NAB Wants Price Regulations for Local Signals


Washington-Broadcasters want federal regulators to set the retail price of local TV signals provided by direct-broadcast satellite carriers in order to prevent DBS firms from discriminating against TV stations that elect must-carry.

In comments filed with the Federal Communications Commission July 14, broadcasters made it clear that they are concerned that TV stations that gain DBS carriage through retransmission consent might be offered at a lower price to subscribers than stations that rely on must-carry.

Under federal law, DBS carriers are required in 2002 to carry all TV stations in a market if they elect to provide even one, whether through retransmission consent or must-carry. Until 2002, DBS firms can carry any local station they wish, provided that they have retransmission consent.

The National Association of Broadcasters is concerned that the "carry one, carry all" formulation could be used to discriminate against must-carry stations if DBS firms decide to charge consumers higher prices for those stations.

"Carriers can't charge a higher price for 'carry one, carry all' stations than for any other local station," the NAB said, according to a summary of its comments.

The association also urged the FCC to force DBS carriers to provide local signals in a market on a sequential series of channels in order to prevent some stations from being exiled to "a satellite Siberia."

All local TV stations, the NAB added, should be offered in a single, bundled package; should be given equal billing in DBS-programming guides; and should be available without the need for subscribers to obtain second dishes.

"This is not an academic issue: Carriers could easily place the most heavily [watched] local channels on their principal satellite, while placing 'carry one, carry all' stations on a different satellite that requires a second (or different) dish," the association said.

The NAB's comments came in the context of the FCC rulemaking ordered by Congress in the Satellite Home Viewer Improvement Act, which became law in November. The FCC has to issue rules by Nov. 29.

In something of a surprise, the NAB declined to ask the FCC to require DBS firms to carry TV stations' digital signals simultaneously with their analog feeds during the transition to all-digital broadcasting.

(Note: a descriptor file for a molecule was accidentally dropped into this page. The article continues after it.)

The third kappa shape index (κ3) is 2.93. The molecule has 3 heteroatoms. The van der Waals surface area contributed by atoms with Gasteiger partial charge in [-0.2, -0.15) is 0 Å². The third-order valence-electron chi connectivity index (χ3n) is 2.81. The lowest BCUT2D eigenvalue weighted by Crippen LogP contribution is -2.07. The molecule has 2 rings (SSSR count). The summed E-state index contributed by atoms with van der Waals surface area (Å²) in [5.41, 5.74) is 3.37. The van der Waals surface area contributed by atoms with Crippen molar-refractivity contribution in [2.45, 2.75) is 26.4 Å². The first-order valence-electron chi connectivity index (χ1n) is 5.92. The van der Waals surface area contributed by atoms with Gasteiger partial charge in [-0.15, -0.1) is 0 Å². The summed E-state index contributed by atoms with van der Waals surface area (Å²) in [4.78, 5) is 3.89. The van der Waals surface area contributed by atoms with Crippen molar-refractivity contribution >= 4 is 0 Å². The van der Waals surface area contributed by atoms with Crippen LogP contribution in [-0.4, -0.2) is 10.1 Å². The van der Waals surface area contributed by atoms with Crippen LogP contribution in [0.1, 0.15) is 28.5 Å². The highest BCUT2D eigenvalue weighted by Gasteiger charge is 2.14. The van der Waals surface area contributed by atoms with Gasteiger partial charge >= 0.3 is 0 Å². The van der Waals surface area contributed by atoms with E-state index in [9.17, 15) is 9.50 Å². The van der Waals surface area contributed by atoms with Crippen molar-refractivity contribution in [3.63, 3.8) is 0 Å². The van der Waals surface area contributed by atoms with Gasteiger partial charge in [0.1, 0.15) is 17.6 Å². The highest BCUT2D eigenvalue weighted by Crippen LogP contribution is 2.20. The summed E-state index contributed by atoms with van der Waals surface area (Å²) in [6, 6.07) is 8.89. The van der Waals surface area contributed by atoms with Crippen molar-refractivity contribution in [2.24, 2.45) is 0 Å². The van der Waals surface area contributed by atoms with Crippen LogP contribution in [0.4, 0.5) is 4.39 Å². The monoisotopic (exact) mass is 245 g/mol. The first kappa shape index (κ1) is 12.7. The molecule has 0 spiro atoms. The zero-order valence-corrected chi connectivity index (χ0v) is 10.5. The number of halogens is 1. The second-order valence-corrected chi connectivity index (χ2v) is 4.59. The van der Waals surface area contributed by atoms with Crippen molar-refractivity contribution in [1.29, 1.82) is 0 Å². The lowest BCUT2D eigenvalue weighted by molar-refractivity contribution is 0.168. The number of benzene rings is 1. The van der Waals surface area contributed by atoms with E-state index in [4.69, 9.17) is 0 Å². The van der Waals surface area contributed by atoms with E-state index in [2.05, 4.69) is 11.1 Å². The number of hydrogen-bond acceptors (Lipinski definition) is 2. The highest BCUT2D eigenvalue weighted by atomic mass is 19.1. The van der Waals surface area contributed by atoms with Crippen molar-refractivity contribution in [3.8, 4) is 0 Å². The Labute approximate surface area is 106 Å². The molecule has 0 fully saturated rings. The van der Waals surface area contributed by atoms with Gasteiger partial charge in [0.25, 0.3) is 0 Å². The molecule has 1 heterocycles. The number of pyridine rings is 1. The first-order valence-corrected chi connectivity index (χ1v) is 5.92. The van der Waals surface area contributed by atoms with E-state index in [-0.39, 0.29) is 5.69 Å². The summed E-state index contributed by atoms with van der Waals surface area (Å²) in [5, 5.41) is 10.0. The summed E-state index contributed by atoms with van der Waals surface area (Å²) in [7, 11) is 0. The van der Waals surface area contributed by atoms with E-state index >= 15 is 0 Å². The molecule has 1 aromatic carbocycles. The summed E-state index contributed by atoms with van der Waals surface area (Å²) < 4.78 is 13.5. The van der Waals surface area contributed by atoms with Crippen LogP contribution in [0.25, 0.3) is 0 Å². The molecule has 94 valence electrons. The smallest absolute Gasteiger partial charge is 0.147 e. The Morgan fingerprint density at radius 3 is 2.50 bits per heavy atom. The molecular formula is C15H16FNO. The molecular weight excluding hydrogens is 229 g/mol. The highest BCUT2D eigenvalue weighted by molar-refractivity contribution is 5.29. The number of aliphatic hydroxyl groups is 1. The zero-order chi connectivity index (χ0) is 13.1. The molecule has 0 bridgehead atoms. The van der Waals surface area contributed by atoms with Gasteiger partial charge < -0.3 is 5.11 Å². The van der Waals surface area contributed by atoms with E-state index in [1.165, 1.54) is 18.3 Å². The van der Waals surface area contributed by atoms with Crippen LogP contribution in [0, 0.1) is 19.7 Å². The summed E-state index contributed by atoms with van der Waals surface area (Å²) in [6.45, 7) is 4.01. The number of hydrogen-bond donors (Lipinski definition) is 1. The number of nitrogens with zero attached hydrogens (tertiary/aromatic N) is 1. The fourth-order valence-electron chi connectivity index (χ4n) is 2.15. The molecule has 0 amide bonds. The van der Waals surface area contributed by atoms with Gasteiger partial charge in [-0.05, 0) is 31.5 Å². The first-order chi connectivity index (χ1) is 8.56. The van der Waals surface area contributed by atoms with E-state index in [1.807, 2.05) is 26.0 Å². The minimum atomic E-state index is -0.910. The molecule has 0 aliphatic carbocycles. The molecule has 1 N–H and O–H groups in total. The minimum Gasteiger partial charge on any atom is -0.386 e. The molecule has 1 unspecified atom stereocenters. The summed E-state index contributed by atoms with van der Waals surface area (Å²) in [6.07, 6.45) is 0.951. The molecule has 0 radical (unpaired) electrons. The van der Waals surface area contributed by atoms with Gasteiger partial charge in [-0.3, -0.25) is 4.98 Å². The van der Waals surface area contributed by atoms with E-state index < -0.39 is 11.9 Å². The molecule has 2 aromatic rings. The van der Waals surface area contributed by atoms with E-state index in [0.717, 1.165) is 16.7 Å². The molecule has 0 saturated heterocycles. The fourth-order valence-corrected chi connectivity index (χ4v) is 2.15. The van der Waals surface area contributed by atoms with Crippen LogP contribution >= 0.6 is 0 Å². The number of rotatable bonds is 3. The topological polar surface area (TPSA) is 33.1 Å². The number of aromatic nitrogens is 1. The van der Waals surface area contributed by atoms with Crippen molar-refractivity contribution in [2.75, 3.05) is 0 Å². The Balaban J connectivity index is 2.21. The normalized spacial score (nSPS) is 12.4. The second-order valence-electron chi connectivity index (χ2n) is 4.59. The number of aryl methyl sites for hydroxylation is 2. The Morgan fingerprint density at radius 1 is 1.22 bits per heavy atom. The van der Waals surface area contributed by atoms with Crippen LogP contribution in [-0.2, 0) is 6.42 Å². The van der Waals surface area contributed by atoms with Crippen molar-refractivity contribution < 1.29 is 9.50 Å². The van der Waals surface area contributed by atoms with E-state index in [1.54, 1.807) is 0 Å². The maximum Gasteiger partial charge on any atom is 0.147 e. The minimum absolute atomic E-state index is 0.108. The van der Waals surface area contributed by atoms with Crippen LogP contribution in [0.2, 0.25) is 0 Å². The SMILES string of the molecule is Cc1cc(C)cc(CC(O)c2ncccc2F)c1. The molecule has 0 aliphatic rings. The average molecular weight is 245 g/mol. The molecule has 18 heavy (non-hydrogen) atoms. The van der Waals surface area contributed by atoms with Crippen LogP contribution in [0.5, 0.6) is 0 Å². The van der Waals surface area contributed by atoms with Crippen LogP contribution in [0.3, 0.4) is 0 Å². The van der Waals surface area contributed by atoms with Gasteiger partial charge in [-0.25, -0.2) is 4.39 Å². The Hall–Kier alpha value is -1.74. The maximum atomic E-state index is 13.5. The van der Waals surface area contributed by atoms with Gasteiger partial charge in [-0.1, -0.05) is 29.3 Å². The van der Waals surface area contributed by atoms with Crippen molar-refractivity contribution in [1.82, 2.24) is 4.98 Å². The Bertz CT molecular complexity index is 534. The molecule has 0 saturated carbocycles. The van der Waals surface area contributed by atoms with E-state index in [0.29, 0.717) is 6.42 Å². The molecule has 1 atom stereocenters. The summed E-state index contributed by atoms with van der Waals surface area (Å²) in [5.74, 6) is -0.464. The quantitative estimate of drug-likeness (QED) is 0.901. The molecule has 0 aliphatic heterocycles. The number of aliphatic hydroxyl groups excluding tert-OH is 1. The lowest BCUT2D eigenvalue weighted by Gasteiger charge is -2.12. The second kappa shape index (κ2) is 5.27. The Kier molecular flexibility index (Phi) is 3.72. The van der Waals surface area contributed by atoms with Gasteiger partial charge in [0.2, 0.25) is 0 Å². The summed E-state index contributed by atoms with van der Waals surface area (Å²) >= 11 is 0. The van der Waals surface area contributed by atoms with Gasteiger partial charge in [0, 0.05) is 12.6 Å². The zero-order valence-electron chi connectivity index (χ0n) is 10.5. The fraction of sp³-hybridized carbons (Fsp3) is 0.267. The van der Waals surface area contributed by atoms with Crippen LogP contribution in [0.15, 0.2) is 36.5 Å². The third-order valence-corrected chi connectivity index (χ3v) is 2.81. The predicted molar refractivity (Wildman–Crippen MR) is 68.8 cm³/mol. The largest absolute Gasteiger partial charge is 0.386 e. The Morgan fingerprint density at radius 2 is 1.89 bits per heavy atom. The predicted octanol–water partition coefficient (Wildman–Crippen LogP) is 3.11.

Citing rapid change in the DBS industry, the trade group said the prudent thing was for the FCC to postpone digital must-carry rules for another year.

Under the SHVIA, the FCC has no authority to relax or postpone analog must-carry on the DBS industry.

But that reality didn't stop the Satellite Broadcasting & Communications Association from excoriating DBS must-carry as "a constitutional white elephant that exacts exorbitant First Amendment costs with no tangible public-policy goal."

The SBCA pointed out that in 2002, full must carry will require the leading DBS firms-DirecTV Inc. and EchoStar Communications Corp.-to broadcast 18 stations in New York and 24 in Los Angeles, even though they preferred to carry just the affiliates of the major networks and popular independent stations.

From the SBCA's perspective, full must-carry mandates the carriage of marginal TV stations, which would take up scarce spectrum that could be used to invade additional markets with the local signals of ABC Inc., CBS Corp., NBC and Fox Broadcasting Co., boosting competition to cable.

"Many of these stations have very limited viewership, but they nonetheless will utilize national satellite-channel capacity," the SBCA said in July 14 FCC comments.

On digital must-carry during the transition, the satellite group said the burden on the DBS industry would double with no firm date as to when only digital signals would have to be carried. Under federal law, broadcasters can keep both licenses if fewer than 85 percent of households in a market have digital TVs or digital set-top boxes.

"Requiring dual carriage indefinitely while the timetables for the complete conversion of all broadcasters' signals to digital and the ultimate abandonment of analog signals are both still unsettled would create sheer chaos for satellite carriers," the SBCA said.

The cable and satellite industries are united on the dual must-carry issue.

The National Cable Television Association insisted that the law requires mandatory cable carriage of digital-TV signals only after TV stations have surrendered their analog licenses. The DBS industry can piggyback on cable's lobbying stance because the FCC is required to apply comparable must-carry regimes to cable and satellite.

"Since cable has no transitional digital must-carry obligation, [the FCC] cannot impose such a requirement on satellite carriers," the NCTA said in its July 14 FCC comments.